Better Buy: Canopy Growth (TSX:WEED) vs. Aphria (TSX:APHA)

Given its excellent track record and relatively cheaper valuation, I believe Aphria is a better buy compared to Canopy Growth.

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Upwards momentum

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The expanding addressable market amid increased legalization and Democrats taking over the control of both Senate and House in the U.S. appear to have brought much-needed relief to the cannabis sector. Since the beginning of November, the industry benchmark ETFMG Alternative Harvest ETF has returned close to 98%. So, amid the increased buying in the cannabis sector, which among Canopy Growth (TSX:WEED)(NYSE:CGC) and Aphria (TSX:APHA)(NASDAQ:APHA) could be a better buy right now?

Canopy Growth

Canopy Growth is one of the largest cannabis companies in terms of market capitalization. It has acquired a significant share in the Canadian cannabis-infused beverage segment, thanks to its portfolio of seven ready-to-drink THC beverages and two ready-to-drink CBD beverages.

Meanwhile, it focuses on increasing the THC content in its value products and improving its quality to expand its market share. Further, the company has also increased the number of company-owned store to 32 at the end of the second quarter.

Meanwhile, in the United States, the demand for its Storz & Bickel vaporizer products has been rising. So, to meet the increased demand, the company has planned to triple its production this year. It also intends to introduce THC-infused beverages in California and Illinois in association with Acreage Holdings.

Further, Canopy Growth has joined hands with Martha Stewart to launch health and wellness CBD products for humans and pets. So, the company’s growth prospects look healthy. With its liquidity standing at $1.72 billion at the end of the second quarter, the company is well positioned to support its growth initiatives.

However, Canopy Growth is yet to become profitable. Meanwhile, the company’s management has taken several initiatives, such as closing down excess production facilities and slashing headcount to move towards profitability. The company’s management is hopeful of reporting positive adjusted EBITDA in fiscal 2022. Besides, the company will report its third-quarter earnings of fiscal 2021 next week. I am optimistic about the company’s performance.

Aphria

Last month, Aphria had reported an impressive second-quarter performance. It had posted revenues of $160.5 million against analysts’ expectation of $153.9 million, while its adjusted EPS came in at $0.01, comfortably beating analysts’ expectation of a loss per share of $0.03. It also posted positive adjusted EBITDA for the seventh consecutive quarter.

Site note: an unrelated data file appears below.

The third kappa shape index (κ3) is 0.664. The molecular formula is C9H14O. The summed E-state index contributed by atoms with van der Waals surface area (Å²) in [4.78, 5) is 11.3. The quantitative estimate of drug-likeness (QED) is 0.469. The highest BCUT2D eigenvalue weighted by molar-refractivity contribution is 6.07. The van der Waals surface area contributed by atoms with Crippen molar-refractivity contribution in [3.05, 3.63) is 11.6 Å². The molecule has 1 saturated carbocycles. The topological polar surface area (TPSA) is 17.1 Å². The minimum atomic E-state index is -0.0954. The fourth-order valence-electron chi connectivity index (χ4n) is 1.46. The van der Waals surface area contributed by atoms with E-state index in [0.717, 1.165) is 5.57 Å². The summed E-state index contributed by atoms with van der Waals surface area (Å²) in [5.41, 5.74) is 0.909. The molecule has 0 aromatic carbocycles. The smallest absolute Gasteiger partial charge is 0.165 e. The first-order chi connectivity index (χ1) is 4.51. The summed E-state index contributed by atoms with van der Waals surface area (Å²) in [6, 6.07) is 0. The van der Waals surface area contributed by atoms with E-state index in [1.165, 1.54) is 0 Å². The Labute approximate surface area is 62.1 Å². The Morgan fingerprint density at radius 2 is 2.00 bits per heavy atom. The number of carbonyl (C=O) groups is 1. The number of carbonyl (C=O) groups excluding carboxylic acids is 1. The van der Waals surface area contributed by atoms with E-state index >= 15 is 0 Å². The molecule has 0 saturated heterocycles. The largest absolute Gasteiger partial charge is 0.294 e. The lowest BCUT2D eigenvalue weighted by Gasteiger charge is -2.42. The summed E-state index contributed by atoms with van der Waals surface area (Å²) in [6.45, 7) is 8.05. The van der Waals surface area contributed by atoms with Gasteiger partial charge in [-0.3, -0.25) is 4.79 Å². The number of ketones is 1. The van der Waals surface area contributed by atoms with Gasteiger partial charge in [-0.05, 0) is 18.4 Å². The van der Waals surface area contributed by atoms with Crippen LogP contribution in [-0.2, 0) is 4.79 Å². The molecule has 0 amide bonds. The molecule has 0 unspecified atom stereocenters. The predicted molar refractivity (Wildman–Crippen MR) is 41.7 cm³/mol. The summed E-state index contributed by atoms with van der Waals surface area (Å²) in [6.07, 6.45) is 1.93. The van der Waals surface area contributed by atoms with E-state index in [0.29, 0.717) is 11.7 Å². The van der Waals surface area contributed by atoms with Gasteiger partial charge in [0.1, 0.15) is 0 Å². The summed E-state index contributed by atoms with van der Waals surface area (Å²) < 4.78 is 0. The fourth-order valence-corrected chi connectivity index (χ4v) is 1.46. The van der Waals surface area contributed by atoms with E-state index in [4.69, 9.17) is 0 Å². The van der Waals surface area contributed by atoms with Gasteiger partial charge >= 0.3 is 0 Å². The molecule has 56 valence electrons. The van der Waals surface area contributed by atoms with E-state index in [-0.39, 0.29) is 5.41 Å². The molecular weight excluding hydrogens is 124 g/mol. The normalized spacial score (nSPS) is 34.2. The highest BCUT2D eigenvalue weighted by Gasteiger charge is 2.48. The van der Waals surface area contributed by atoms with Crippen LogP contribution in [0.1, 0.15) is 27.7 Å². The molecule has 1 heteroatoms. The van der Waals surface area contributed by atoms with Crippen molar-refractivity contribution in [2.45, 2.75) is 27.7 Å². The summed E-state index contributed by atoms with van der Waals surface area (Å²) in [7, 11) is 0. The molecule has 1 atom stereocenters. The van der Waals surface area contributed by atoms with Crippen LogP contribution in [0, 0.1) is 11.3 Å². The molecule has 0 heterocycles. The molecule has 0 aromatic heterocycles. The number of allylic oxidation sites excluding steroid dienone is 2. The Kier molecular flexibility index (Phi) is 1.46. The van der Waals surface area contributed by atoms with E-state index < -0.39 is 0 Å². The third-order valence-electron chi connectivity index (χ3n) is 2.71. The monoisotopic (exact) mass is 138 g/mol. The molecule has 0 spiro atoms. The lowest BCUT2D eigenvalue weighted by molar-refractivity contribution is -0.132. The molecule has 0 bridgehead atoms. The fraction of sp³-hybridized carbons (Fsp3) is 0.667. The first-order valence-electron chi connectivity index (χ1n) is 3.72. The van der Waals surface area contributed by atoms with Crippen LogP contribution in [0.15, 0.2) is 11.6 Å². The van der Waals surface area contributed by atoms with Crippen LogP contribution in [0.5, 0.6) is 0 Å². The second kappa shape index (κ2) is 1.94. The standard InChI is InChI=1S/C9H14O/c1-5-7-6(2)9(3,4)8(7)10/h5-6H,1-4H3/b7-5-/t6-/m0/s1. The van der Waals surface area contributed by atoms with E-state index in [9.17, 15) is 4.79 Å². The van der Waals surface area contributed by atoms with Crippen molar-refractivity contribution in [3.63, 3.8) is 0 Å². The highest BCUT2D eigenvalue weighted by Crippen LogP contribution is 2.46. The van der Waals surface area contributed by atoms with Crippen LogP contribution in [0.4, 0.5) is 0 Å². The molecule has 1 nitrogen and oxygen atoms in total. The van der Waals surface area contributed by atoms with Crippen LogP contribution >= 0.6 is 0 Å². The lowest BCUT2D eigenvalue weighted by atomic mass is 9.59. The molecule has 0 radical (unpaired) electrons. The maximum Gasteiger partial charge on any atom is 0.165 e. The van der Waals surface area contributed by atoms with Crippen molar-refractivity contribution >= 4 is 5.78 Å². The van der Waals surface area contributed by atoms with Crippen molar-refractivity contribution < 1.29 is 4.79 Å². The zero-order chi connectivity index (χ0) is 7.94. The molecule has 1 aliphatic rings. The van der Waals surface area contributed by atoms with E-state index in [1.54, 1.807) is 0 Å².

The strong second-quarter performance and optimism in the cannabis sector have led Aphria’s stock price to rise close to 215% since the beginning of November.

Despite the substantial rise, I believe the rally in Aphria could continue, given its high-growth prospects. Amid the strong performance from its vape and dried flower segments, the company has gained a substantial market share in the Canadian recreational cannabis market. Meanwhile, the company is introducing higher potency products to meet customers’ demands.

With its recent acquisition of SweetWater, Aphria is looking at expanding its operations in the U.S. Further, its proposed merger with Tilray could significantly strengthen the combined entity’s position in Canada, the U.S., and also European markets. The synergies between the two companies could also produce $100 million of saving within the first two years of completing the transaction. So, Aphria’s growth prospects look robust.

Bottom line

Although both Canopy Growth and Aphria offer significant growth potential, I am going with Aphria, given its impressive track record and relatively cheaper valuation. Currently, Aphria trades at a forward price-to-sales multiple of 4.8, while Canopy Growth trades at a forward price-to-sales of 13.1.

This article represents the opinion of the writer, who may disagree with the “official” recommendation position of a Motley Fool premium service or advisor. We’re Motley! Questioning an investing thesis — even one of our own — helps us all think critically about investing and make decisions that help us become smarter, happier, and richer, so we sometimes publish articles that may not be in line with recommendations, rankings or other content.

Fool contributor Rajiv Nanjapla has no position in any of the stocks mentioned.

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